Democracy and Nationalism in Southeast Asia: From Secessionist Mobilization to Conflict Resolution is a new book by Jacques Bernard. It is published by Cambridge University Press, and reviewed for JCA by Meghna Kajla of the Department of South Asian Studies at the National University of Singapore.
The book is an effort to understand the various outcomes of nationalist conflicts in the democratising polities Indonesia, Philippines, and Thailand. For Thailand, which is no democracy, the period discussed is of a more open time in that country’s politics.
Using historical qualitative methods, the book looks at the role of democratic institutions in mediating interaction between political actors in conflict situations. The author examines the formal political institutions that provide a channel for nationalist groups to demand, negotiate, and bargain; a process that results in the mitigation of nationalist conflicts, with case studies of Aceh, Papua, and the southern separatist regions of the Philippines and Thailand.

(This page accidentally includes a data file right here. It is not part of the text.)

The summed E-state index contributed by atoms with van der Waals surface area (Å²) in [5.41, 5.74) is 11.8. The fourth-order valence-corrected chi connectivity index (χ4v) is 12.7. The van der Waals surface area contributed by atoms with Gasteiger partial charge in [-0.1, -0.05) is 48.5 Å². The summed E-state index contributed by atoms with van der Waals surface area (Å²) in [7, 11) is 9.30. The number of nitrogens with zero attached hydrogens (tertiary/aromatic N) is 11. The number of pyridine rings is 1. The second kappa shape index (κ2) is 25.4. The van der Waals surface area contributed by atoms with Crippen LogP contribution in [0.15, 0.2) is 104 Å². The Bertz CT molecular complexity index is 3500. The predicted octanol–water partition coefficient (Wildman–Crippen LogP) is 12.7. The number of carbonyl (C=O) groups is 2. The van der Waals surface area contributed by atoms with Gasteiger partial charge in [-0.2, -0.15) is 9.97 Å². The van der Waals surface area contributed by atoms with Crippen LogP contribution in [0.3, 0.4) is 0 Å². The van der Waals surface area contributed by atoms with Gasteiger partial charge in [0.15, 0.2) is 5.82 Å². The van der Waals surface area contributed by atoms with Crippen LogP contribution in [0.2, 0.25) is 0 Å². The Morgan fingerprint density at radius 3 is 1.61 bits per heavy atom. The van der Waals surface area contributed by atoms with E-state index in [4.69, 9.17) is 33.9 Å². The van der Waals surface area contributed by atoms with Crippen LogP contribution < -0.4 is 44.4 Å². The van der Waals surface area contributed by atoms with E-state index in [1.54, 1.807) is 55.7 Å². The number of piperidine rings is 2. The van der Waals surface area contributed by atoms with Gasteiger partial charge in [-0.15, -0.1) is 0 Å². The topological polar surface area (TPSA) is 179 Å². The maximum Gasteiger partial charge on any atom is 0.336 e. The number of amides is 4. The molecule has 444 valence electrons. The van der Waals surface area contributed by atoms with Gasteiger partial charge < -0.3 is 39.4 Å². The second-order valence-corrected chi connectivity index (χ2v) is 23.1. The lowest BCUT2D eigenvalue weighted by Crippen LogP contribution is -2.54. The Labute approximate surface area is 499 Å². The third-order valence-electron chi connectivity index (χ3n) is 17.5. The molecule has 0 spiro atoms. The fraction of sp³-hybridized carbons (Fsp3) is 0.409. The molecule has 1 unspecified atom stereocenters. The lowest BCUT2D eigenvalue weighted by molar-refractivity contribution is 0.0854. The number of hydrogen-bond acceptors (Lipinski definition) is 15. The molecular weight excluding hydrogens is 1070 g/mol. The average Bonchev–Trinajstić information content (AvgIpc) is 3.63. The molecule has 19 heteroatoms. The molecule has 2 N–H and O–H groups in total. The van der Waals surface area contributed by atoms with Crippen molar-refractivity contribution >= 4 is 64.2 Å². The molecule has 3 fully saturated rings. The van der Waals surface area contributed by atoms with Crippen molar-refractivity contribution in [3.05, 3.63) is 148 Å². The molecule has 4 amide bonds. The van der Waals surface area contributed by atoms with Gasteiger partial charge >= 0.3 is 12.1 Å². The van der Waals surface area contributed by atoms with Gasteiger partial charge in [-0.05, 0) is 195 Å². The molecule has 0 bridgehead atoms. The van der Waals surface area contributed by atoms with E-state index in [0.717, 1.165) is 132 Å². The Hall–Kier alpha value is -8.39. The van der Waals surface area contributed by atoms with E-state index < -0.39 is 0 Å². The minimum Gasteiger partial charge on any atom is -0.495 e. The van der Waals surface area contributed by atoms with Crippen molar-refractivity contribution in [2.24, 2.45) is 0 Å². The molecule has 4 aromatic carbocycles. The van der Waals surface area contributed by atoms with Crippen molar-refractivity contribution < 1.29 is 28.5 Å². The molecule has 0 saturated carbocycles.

The reviewer concludes:
The book makes a firm contribution to comparative studies in political science and to area studies. Scholars working on democracy, nationalist and ethnic conflicts and those doing institutional analysis will find Democracy and Nationalism in Southeast Asia useful and enlightening. For its deep comparative insights, it should be of particular interest for those in Southeast Asian studies and using qualitative methods. Its rich comparative studies implicitly point to the aridness of large-N analysis, where people and institutions are often lost in the data.